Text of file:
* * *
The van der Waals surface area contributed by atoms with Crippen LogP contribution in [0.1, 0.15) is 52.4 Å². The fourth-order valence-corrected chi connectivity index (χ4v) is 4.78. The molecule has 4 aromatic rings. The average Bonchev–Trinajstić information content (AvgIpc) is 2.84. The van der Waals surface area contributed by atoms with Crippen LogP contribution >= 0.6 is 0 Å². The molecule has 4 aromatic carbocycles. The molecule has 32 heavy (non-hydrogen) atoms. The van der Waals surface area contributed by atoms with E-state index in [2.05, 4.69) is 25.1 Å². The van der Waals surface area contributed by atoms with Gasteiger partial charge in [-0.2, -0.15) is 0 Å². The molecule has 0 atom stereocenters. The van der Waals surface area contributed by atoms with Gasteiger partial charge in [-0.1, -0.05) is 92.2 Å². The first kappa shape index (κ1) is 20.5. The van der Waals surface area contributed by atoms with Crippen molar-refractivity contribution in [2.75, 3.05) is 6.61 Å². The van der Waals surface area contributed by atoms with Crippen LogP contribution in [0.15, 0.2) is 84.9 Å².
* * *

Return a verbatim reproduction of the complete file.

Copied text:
The van der Waals surface area contributed by atoms with Crippen LogP contribution in [0.1, 0.15) is 52.4 Å². The fourth-order valence-corrected chi connectivity index (χ4v) is 4.78. The molecule has 4 aromatic rings. The average Bonchev–Trinajstić information content (AvgIpc) is 2.84. The van der Waals surface area contributed by atoms with Crippen LogP contribution >= 0.6 is 0 Å². The molecule has 4 aromatic carbocycles. The molecule has 32 heavy (non-hydrogen) atoms. The van der Waals surface area contributed by atoms with E-state index in [2.05, 4.69) is 25.1 Å². The van der Waals surface area contributed by atoms with Gasteiger partial charge in [-0.2, -0.15) is 0 Å². The molecule has 0 atom stereocenters. The van der Waals surface area contributed by atoms with Gasteiger partial charge in [-0.1, -0.05) is 92.2 Å². The first kappa shape index (κ1) is 20.5. The van der Waals surface area contributed by atoms with Crippen molar-refractivity contribution in [2.75, 3.05) is 6.61 Å². The van der Waals surface area contributed by atoms with Crippen LogP contribution in [0.15, 0.2) is 84.9 Å².